Capital Punishment

Sunday, July 8, 2007

What is it

The death penalty: An effective deterrent? A just retribution for horrendous crimes? Or a racist, classist form of state-sanctioned murder? Join John and Ken and their guest, Robert Weisberg, Director of the Stanford Criminal Justice Center, as they discuss the philosophical pros and cons of capital punishment.

Listening Notes

John  kicks the discussion off by laying out two key questions about the death penalty. The first question is whether the death penalty would be justified in an ideal state where the justice system worked perfectly.  The second question is whether in the real world, racism and classism make the death penalty unjust. 

Before tackling these questions, guest Robert Weisberg gives us a brief history of the death penalty.  Most western European countries abolished the practice between the 1950s and the 1970s while America held onto it.  According to Weisberg, this divergence in was not caused by the average European opposing to the death penalty while the average American supported it—intellectuals in both Europe and America opposed the practice but European intellectuals were more influential in the matter.  Weisberg attributes this difference to the so-called frontier factors in the American justice system.  This resonates with John, who points out that while the second amendment protecting our right to bear arms, the death penalty provides a counterweight to that right.

Ken invites Weisberg to tackle John’s initial question about the death penalty, he asks Weisberg whether the death penalty would be justified in an ideal state.  Weisberg wants to be evasive about this philosophical issue because he is uncomfortable with categorical views about the death penalty.  Ken pushes Weisberg to take a philosophical stand on the practice, but Weisberg won’t make an argument for or against the death penalty on a categorical level. 

John tries a different tack.  He invites Ken and Weisberg to pretend they are about to build society from the ground up.  None of them know what role they will be playing in this new society, none know whether he will be a criminal or an upright citizen.  Surely his new society would need some forms of punishment to avenge crime victims.  So would they want the death penalty in this society—knowing full well that the penalty might be applied to them.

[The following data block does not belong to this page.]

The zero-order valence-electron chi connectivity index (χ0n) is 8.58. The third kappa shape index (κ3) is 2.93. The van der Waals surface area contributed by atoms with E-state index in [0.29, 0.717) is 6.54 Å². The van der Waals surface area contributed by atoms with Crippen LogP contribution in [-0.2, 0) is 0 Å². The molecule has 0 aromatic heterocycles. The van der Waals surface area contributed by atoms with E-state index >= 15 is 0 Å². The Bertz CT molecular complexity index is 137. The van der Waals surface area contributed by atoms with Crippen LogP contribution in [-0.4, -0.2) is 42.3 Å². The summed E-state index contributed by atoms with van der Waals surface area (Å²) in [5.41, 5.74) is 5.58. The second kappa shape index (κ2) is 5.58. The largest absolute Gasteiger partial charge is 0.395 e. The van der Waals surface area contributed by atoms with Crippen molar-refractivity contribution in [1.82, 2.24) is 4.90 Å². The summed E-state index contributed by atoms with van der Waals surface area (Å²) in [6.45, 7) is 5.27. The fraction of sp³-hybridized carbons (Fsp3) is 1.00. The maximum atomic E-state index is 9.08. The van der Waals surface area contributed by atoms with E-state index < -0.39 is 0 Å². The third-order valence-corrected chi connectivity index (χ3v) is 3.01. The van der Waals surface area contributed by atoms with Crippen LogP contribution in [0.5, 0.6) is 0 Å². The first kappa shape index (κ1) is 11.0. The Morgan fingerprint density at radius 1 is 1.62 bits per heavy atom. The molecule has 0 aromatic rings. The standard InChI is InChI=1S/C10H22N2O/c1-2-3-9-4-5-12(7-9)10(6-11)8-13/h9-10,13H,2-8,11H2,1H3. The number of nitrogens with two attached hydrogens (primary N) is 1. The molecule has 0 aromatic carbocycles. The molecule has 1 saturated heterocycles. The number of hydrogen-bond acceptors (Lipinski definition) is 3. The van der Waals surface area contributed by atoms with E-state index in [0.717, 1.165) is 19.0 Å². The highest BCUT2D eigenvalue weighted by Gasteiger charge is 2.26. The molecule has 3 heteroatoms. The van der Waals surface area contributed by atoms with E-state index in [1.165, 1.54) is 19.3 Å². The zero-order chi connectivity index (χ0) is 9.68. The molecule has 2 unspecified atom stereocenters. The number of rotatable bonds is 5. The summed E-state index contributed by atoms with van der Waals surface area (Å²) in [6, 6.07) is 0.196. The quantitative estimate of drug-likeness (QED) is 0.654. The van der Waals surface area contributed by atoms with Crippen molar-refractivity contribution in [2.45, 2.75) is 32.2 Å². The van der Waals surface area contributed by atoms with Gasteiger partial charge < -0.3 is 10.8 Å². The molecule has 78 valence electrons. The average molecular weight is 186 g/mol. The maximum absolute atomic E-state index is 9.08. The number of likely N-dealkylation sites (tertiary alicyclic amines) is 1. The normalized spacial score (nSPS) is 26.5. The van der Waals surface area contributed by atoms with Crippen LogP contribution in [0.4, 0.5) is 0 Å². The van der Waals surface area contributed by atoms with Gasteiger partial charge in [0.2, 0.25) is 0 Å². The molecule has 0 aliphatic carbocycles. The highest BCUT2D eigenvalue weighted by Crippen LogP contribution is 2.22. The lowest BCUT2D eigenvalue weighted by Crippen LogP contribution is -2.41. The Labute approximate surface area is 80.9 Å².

Weisberg doesn’t take John’s bait.  He responds  to John’s scenario simply by noting that   not everyone considers retributive positions to be vengeance positions.  Kant, for example, would not consider the death penalty to be vengeful, instead he would argue that we have a moral imperative to punish simply because it is necessary to our humanity to do so. 

Ken asks what we get out of the death penalty.  John responds that we get revenge—in a state of nature we would be able to kill people who murdered our loved ones, so in society the government takes on that duty.  Ken reworks his question and asks what about our American psychology desires the death penalty.  Weisberg concludes that Americans enjoy believing that they live in a world where moral clarity is possible and violence is met by violence justly.

  • Roving Philosophical Report (Seek 4:53) Zoe Corneli speaks with a man falsely convicted of murder, imprisoned for twenty years and then exonerated with DNA evidence.
 
 

Robert Weisberg, Edwin E. Huddleson, Jr. Professor of Law and Co-Director of the Stanford Criminal Jusdtice Center

 
 
 

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